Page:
“I just don’t want you ever to think that I’m not going to find you.”
Sophie has always loved her small town life, her four best friends, her marching band. But when her marching band is chosen to march in the Rose Parade in LA, she has to find a way to fund this trip. In the middle of the night, she sends an e-mail to Megan Pleasant, asking if this local and super famous country singer will come back to her home town to sing a charity concert to fundraise the trip – even though she has sworn never to return. But there’s also a new guy in town, who seems to have just as many secrets as Megan Pleasant.
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I’ve been a fan of Emma Mills books ever since I got hold of This Adventure Ends almost a year ago, and I was reeeeally looking forward to Famous in a Small Town! And it was definitely as great as I’d hoped it’d be!
First of all I need to mention how funny this book is – like laugh out loud funny. And also the way in which it’s funny that it feels so recognizable for my generation. It’s a specific kind of humor that I can’t really explain but I don’t often see in books and I love it when I do.
There’s less action in Famous in a Small Town than in Mills’ other books, so if that’s something that’s going to bother you maybe this isn’t the one for you, but I loved how it gave more spotlight to the characters and their relationships with each other. Because I do think these characters are the best from all her books, they’re so sparkly and life like and all of them so unique with their own voices and quirks. It becomes such a beautiful portrait of these people and their lives, and especially their relationships.
I especially loved how these five people (plus the new guy) have known each other for almost their entire lives and it’s so visible in the way they fight and make up and have long standing inside jokes. Often books center around new friendships, and I love to see longterm friend squads. I especially loved that while there was a distinctive group dynamic, all of these friends also had special relationships with each other, certain habits and tradition only two of them shared and such. Like they were a tight group, but they also had their individual relationships with each other and those were shown in such a subtle way. It’s so realistic, because no friendships are the same and especially groups are so complex, and Emma Mills writes this really well.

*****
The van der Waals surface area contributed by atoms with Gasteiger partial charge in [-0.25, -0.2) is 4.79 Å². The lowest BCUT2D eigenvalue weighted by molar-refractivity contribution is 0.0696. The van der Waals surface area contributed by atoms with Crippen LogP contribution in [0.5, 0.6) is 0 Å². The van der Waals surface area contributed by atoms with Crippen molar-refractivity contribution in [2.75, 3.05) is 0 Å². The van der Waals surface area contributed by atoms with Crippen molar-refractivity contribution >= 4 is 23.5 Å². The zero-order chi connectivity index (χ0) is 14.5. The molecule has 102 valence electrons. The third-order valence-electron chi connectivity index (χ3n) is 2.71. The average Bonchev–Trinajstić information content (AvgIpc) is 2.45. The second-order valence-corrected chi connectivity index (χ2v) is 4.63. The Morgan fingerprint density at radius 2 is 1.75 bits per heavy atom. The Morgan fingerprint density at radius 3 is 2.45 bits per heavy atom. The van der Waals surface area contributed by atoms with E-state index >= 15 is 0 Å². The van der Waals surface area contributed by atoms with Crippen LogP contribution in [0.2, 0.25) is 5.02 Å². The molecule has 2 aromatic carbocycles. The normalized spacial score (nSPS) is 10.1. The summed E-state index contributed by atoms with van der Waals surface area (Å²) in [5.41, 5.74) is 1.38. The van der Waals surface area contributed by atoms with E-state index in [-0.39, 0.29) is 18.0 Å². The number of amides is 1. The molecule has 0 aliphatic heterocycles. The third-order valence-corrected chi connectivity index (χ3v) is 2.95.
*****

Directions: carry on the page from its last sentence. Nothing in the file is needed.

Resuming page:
I also really loved the story, too, it’s quiet, yes, but it feels so powerful. There were two moments I totally did not see coming and I was completely surprised with the ‘revelations’ (as they’re not really plot twists in the traditional sense). The story lulls you to sleep and then comes the INFORMATION (by lack of other word)! It was really surprising, but I won’t say anything else on it!
It’s a bit of a quiet book, but it’s so full of these people and their daily lives, their histories and their emotions, their super funny inside jokes that make you want to be part of their circle. A really lovely and comforting book that I’ll love rereading again and again.
Content warnings (may contain spoilers): a shitty suicide joke by a shitty character (but it’s made clear it’s shitty), death